{
    public function __construct()
    {
        parent::__construct();

        $this['some_dependency'] = function ($c) {
            // This dependency is destined to end up in the Route Handler's $some_dependency property
            return new SimpleXmlElement(); 
        };
    }
}

Now that these classes are defined, we can set up the router and use it.

<?php
// ### index.php ###

// Here we're writing a thin wrapper around Symfony's HttpFoundation\Request object to implement RequestInterface.
$symfony_request = \Symfony\Component\HttpFoundation\Request::createFromGlobals();
$request = new \MyProject\HttpRequestWrapper($symfony_request);

// The routing Table Store we're using here is the simple "NoCache" store which provides no caching ability.  It's convenient for development.
$routing_table_store = new \Groundhog\Router\RoutingTableStoreNoCache();

// The route parser here is the one which reads annotations.  It is being asked to start in the 'source' directory to search for classes with annotations.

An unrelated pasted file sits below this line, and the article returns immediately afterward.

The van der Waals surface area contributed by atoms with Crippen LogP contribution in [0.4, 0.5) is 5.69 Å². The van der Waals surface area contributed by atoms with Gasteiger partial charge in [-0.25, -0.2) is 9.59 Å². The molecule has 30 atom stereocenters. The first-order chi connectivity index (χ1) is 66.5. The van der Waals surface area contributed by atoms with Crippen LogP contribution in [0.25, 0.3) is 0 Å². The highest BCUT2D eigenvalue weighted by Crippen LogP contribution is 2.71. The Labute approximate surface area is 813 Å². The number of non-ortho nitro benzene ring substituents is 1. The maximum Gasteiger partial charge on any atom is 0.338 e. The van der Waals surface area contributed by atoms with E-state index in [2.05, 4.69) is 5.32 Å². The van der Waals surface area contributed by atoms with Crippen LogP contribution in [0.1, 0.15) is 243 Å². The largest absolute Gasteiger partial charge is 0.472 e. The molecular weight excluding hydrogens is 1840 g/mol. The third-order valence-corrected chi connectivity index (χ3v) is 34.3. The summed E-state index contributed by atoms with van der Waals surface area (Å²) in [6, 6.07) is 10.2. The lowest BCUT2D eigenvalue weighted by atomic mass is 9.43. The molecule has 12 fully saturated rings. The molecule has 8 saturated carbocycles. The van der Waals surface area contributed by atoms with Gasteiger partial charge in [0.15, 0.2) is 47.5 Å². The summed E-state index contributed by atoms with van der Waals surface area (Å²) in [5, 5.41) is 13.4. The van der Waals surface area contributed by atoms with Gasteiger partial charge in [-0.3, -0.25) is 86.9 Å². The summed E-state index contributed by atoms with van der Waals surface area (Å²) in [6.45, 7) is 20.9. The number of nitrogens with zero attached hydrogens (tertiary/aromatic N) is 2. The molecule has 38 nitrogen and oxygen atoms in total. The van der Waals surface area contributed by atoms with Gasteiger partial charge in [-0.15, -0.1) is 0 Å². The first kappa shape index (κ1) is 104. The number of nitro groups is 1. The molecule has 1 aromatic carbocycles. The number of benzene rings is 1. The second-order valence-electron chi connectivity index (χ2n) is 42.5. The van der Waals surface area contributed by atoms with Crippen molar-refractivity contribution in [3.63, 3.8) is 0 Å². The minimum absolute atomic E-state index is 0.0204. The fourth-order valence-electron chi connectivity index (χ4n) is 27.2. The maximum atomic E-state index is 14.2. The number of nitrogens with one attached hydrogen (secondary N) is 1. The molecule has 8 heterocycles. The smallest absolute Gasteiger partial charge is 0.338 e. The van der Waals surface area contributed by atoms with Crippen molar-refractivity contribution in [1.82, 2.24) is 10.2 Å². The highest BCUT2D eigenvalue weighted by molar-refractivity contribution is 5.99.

$parser = new \Groundhog\Router\RouteParserAnnotation('source');

// The Router takes in all these elements as dependencies
$router = new \Groundhog\Router\Router();
$router->route_parser  = $parser;
$router->routing_table = $routing_table_store;
$router->request       = $request;


// Command the router to find the appropriate Route Handler for the request it was given and configure it against the request.
$route_handler = $router->getRouteHandler();

// Command the returned Route Handler to perform its route-handling action
$route_handler->execute();

In practice, a lot of the creation and configuration of the various dependencies can be moved into a depdency container, leaving a clean startup in index.php.

API Documentation

Automated API documentation is available at GitApiDoc.